Taylor to Bring Different Style To the FDIC

After decades of working behind the scenes to regulate the nation's banks, William Taylor is finally moving to center stage.

The Federal Reserve's director of bank supervision was nominated by President Bush on Tuesday to take over the industry's toughest and most visible job: running the Federal Deposit Insurance Corp. and perhaps the Resolution Trust Corp., if Congress doesn't spin off the RTC as a separate agency this fall.

FDIC Chairman L. William Seidman resigned last week, effective Oct. 16. Mr. Taylor's reaction was characteristically brief: "You've got to be honored at a time like this, and the little guy from the West Side is honored."

It was also a reminder that, in both personal and regulatory style, he's very much different than Mr. Seidman, who sparkles in the limelight.

While no shrinking violet, Mr. Taylor prefers the central bank's secretive approach to Mr. Seidman's outspoken style. He's also regarded as being more hardnosed toward the industry than Mr. Seidman. Once, when asked whether expanded powers would help banks - as popular wisdom would have it - he replied, "The solution to world hunger is not eating someone else's lunch."

Seidman Relished Policy

Mr. Seidman works as hard at shaping national banking policies as he does on industry regulation. He's been so aggressive at promoting his views on Capitol Hill that congressmen often seek his counsel before acting on banking legislation.

Many doubt that Mr. Taylor will accept the political role Mr. Seidman carved out, but they don't hold that against him.

"Taylor will probably maintain a lower profile to the extent that the job permits him to," said James D. McLaughlin, the American Bankers Association's director of agency relations. "That may mean that other members of the board will be seen and heard more often."

A Problem Solver

"Bill is one of these very intense people," said Mr. Taylor's former boss at the Fed, Jack Ryan, who is now a regional director for the Office of Thrift Supervision in Atlanta. "He is just very tenacious. When he picks up a problem, he won't let go until he solves it."

Mr. Seidman will be a tough act to follow because he's viewed by many as the glue that held the banking system together during its worst crisis since the Depression. But Mr. Taylor's supporters believe his quiet confidence and extensive regulatory experience make him Mr. Seidman's perfect successor.

"The banking industry needs someone who can step into Bill Seidman's shoes on Oct. 17," said Timothy P. Hartman, chairman of NCNB Texas National Bank, who has known Mr. Taylor since 1976. "Bill Taylor has got the hands-on experience we need; he will not need an internship."

What Mr. Taylor may lack in style, he makes up for in substance, said John D. Hawke, a partner at Arnold & Porter in Washington and a former Fed general counsel.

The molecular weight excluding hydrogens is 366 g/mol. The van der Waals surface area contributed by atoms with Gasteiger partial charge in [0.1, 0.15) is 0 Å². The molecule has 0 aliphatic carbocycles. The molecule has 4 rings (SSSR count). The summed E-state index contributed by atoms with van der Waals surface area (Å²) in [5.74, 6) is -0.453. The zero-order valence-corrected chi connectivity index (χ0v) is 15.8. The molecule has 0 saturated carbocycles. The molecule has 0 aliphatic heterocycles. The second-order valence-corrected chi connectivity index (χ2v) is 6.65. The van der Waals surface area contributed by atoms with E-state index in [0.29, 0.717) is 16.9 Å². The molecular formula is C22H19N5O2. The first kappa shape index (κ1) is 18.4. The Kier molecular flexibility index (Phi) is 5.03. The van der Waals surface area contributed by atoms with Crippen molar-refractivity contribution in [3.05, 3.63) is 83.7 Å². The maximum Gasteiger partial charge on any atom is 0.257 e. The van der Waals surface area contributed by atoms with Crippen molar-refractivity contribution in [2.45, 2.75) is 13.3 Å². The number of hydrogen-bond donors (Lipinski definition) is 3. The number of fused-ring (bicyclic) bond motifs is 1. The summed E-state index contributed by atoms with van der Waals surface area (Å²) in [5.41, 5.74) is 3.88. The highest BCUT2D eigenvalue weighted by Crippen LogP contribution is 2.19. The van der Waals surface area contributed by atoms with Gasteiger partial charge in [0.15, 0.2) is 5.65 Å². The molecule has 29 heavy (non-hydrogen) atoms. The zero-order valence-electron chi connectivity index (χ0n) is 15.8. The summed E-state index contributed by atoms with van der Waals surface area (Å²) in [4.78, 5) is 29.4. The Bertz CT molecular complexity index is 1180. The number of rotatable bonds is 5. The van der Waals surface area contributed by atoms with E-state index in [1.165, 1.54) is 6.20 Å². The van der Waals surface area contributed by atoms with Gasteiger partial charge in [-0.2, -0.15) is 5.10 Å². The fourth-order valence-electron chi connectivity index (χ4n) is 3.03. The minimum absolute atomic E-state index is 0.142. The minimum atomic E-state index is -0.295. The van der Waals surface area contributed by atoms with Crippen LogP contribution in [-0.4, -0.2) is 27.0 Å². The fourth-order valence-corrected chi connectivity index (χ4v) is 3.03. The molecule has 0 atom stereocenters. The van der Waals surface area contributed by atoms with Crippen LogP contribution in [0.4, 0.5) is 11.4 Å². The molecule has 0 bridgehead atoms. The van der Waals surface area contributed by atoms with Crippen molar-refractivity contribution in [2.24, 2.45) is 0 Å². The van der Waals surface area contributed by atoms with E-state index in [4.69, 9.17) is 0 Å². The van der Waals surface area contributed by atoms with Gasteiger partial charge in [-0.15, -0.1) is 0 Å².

His Experience Counts

"While he may not have as much political charisma as Seidman, I think he is going to be well regarded because of his experience," Mr. Hawke said. "Taylor has a lot of strengths that Seidman didn't have in the area of bank supervision."

Over the years, the FDIC and the Fed have battled over a variety of regulatory issues, such as which agency should regulate the subsidiaries of state banks. What's more, the FDIC has long advocated repeal of the Bank Holding Company Act - the very law that gives the Fed authority to regulate banks.

Mr. Taylor is expected to change, not the FDIC.

"The fear that the FDIC is going to become a mini-Fed is miscast," said Gilbert T. Schwartz, who worked at the Fed from 1974 to 1985 and is now a partner at the Skadden Arps Slate Meagher & Flom law firm in Washington. "They guy is going to be head of the FDIC; he is not going to say what's in the best interest of the Fed."

"Ultimately, you're a creature of the structure you inherit," said Donald F. Billings, a Fed veteran of eight years who is now a senior manager at KPMG Peat Marwick. "I don't think Bill's views will change, but they will be more widely known, and they will be subject to more public testing."

Mr. Taylor, 52, grew up on Chicago's West Side. After graduating from Cornell College in 1961, he joined the Federal Reserve Bank of Chicago as an examiner. After a decade, Mr. Taylor took a break from government to try banking and then real estate development. But in 1976, he returned to the Fed and made it his life work. He's been the Fed's top cop since February 1985.

Mr. Taylor has a reputation as a solid regulator and administrator. He was tapped by the Treasury in 1989 to run the RTC's Oversight Board and to help launch the thrift bailout agency.

Awaiting Mr. Taylor is the deposit-insurance fund crisis, but managing a way out of trouble is something he relishes.

PHOTO : WILLIAM TAYLOR is described as a crisis-tempered problem solver.

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